BattleBots: Wikis

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BattleBots
Billnye spinner.jpg
Publicity still of Bill Nye, the show's technical expert, in the BattleBots arena
Genre Reality Television
Created by Greg Munson and Trey Roski
Narrated by Tim Green, Sean Salisbury and Bil Dwyer
Country of origin United States
No. of seasons 5
No. of episodes 94
Production
Executive producer(s) Mack Anderson, Bradley Anderson, Debbie Liebling
Running time 30 minutes - 1 hour
Broadcast
Original channel Comedy Central
Original airing August, 2000 – November, 2002
External links
Official website

BattleBots is an American company that hosts robot competitions. BattleBots is also the name of the television show created from the competition footage. BattleBots Inc. is headquartered in Vallejo, California and holds most of its competitions in San Francisco.

In a BattleBots event, as in other combat robot competitions, competitors, being remote-controlled, armored, and weaponed machines, have been designed and built and put together in an arena to fight in an elimination tournament. The purpose of the fight is for one robot, or "bot", to dominate or disable the other.

The television show BattleBots aired on the American cable network Comedy Central for five seasons, covering five complete BattleBots tournaments. The first season aired starting in August 2000, and the fifth season aired starting in August 2002. Hosts of BattleBots were Bil Dwyer and Sean Salisbury (with Tim Green replacing Salisbury after the second season) and correspondents included former Baywatch actresses Donna D'Errico, Carmen Electra, and Traci Bingham, former Playboy Playmate Heidi Mark, and identical twins Randy and Jason Sklar. Bill Nye was the show's "technical expert".

Due to continued declining ratings (one major criticism of the show was that it focused far too much on the wacky reporters and the robot builders' backstories, and not nearly enough on the actual robot combat), Comedy Central terminated their contract with BattleBots Inc. in late 2002.

The machines entered in such contests are not true robots in that they are not autonomous in their actions. They are remotely controlled by their teams, so might be more properly referred to as Remotely Operated Vehicles (ROVs). Self-controlled combat robots are allowed under the rules, but are very difficult to make competitive in the complicated combat environment.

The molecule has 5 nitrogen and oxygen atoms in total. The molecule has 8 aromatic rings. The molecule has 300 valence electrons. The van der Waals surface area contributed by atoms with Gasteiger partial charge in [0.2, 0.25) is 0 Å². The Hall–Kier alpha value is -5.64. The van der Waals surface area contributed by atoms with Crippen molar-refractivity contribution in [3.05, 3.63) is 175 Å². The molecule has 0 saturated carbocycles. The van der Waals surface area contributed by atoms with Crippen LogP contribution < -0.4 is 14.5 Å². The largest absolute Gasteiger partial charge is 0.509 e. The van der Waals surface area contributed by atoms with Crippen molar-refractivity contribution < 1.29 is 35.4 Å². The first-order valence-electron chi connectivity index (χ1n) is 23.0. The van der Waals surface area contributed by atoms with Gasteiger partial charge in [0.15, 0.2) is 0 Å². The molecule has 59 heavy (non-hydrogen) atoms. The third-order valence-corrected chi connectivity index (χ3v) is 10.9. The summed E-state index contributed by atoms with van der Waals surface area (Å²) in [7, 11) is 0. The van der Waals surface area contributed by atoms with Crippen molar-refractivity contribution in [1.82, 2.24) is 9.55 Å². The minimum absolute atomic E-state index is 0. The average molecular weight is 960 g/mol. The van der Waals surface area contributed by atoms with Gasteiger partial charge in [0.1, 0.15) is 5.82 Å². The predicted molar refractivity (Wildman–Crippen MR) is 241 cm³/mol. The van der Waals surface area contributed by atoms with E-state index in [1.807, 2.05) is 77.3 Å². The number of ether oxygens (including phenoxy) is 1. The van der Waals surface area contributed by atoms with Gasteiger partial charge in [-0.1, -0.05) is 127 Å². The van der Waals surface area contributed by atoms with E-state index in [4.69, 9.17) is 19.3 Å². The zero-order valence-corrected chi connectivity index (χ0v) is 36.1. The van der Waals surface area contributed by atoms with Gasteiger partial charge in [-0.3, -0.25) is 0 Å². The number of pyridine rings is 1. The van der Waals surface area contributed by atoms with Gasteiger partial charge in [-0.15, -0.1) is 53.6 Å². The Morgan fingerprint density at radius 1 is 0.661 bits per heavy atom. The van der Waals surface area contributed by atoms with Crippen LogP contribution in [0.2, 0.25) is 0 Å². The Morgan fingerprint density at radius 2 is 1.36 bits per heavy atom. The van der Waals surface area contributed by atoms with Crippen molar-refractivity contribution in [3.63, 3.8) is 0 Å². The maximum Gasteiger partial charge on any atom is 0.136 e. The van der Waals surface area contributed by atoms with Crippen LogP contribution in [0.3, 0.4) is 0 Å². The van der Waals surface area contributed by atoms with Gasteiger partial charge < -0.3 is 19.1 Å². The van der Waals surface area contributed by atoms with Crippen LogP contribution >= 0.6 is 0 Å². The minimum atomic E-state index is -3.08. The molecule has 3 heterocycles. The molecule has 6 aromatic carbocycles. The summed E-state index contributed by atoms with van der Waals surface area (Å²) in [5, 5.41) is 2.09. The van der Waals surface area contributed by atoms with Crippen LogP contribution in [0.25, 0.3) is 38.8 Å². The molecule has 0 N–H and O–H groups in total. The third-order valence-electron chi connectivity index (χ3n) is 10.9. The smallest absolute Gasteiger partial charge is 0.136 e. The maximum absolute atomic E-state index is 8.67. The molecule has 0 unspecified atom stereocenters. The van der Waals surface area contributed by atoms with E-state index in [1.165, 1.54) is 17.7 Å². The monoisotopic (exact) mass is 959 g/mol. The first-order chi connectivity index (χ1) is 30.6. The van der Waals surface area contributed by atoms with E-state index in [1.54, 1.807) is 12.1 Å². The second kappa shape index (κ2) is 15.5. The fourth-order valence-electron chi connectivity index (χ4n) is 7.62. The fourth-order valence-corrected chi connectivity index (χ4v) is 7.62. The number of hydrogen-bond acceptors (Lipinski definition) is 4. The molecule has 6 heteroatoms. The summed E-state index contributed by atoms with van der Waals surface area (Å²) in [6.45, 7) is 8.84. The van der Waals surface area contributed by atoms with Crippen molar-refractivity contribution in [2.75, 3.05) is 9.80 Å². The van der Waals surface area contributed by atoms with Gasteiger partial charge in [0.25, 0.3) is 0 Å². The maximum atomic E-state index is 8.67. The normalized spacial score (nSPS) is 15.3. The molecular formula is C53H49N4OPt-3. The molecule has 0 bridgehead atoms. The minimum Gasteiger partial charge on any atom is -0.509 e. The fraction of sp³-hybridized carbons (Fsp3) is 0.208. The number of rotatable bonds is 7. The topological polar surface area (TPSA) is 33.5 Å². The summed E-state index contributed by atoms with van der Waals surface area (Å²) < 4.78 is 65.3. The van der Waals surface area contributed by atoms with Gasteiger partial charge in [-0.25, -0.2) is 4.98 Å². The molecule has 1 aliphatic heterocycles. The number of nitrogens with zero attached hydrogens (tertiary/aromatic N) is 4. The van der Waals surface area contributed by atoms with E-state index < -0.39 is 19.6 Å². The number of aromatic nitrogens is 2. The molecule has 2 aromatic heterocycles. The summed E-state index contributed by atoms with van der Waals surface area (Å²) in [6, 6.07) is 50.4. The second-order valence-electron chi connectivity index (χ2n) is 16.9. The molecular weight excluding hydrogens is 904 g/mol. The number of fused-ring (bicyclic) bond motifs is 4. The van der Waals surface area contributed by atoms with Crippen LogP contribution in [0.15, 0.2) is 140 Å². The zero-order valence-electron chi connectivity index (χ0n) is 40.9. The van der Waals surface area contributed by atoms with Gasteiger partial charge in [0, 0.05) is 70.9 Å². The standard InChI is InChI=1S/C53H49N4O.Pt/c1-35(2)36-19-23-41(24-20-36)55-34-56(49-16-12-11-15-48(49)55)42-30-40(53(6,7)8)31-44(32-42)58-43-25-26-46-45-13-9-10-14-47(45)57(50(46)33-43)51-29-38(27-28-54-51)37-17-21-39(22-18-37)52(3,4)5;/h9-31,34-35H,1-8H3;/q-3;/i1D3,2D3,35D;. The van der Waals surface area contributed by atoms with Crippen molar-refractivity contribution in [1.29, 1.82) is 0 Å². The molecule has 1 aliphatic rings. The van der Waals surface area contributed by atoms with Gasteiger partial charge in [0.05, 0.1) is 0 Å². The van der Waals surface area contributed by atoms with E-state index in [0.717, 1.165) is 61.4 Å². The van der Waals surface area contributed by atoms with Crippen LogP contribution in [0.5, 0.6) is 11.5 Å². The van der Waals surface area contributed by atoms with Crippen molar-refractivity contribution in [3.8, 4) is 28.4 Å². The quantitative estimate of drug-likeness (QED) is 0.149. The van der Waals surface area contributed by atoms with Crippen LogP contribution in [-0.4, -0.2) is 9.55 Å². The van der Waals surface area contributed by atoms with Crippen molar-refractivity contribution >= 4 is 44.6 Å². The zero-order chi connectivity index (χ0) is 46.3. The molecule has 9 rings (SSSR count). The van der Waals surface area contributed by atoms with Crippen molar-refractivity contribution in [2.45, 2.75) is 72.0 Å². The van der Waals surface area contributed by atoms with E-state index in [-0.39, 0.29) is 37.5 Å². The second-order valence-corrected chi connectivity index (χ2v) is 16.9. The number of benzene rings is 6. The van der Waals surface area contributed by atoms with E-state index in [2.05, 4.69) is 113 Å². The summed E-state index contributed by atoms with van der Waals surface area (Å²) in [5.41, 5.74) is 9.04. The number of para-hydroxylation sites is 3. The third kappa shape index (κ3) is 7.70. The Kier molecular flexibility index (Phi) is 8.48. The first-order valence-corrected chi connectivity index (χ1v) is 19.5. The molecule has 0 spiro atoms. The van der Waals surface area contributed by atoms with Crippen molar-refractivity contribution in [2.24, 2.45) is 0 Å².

Contents

Early history

BattleBots is an offshoot of the original American version of Robot Wars, the brainchild of Marc Thorpe. Robot Wars had financial backing from Sm:)e communications, a New York record company. The Thorpe/Sm:)e partnership broke up in 1997, starting many years of legal wrangling between Thorpe and Profile Records (the former Sm:)e communications). Profile licensed Robot Wars to a UK production company and Robot Wars ran for seven years as a popular television program in the UK.

The robot builders left behind in San Francisco formed BattleBots, Inc. and began a series of competitions. The first was held in Long Beach, California in August 1999 and was also cybercast on ZDTV. The second, held in November 1999, in Las Vegas, Nevada was a pay per view event. These led to the five semi-annual BattleBots tournaments televised as prime time series on the American network Comedy Central starting in May 2000.[1]

Weight classes

Robots at BattleBots tournaments were separated into four weight classes. The weight limits increased slightly over time. At the final tournaments the classes were:

  • Lightweight – 60 pounds (27 kilograms)
  • Middleweight – 120 pounds (54 kilograms)
  • Heavyweight – 220 pounds (100 kilograms)
  • Superheavyweight – 340 pounds (154 kilograms)

'Walking' robots ('StompBots') propelled by means other than wheels were initially given a 50% weight bonus. The rules changed following the victory of a heavyweight StompBot (Son of Whyachi) at BattleBots 3.0. For BattleBots 4.0 and beyond only a 20% weight bonus was given to walkers and the technical rules specified that walking mechanisms not use a CAM operated walking mechanisms as it resembles wheel driven operation too closely. Since the rules change, walking robots have entered the competition, but none have achieved any success beyond preliminary rounds

Robot design

See Robot Combat.

Matches

Matches are three minutes long. During a match, two robots do their best to destroy each other using whatever means available.

There are only two events that cause the match to be paused and people enter the BattleBox. One is the event that the robots are stuck together and can't separate or that both have simultaneously become immobilized. The other scenario is that one or both 'bots have caught on fire. In that case, the people entering the BattleBox are equipped with a fire extinguisher.

If a robot is unable to move for thirty seconds, because it is too badly damaged or it is stuck on the arena hazards, it is declared knocked out. The driver may also call a "tap-out" to forfeit the match if his or her robot is about to be destroyed. This ends the match ten seconds later; the opposing driver is "asked" (but not instructed) not to attack during the ten-second count.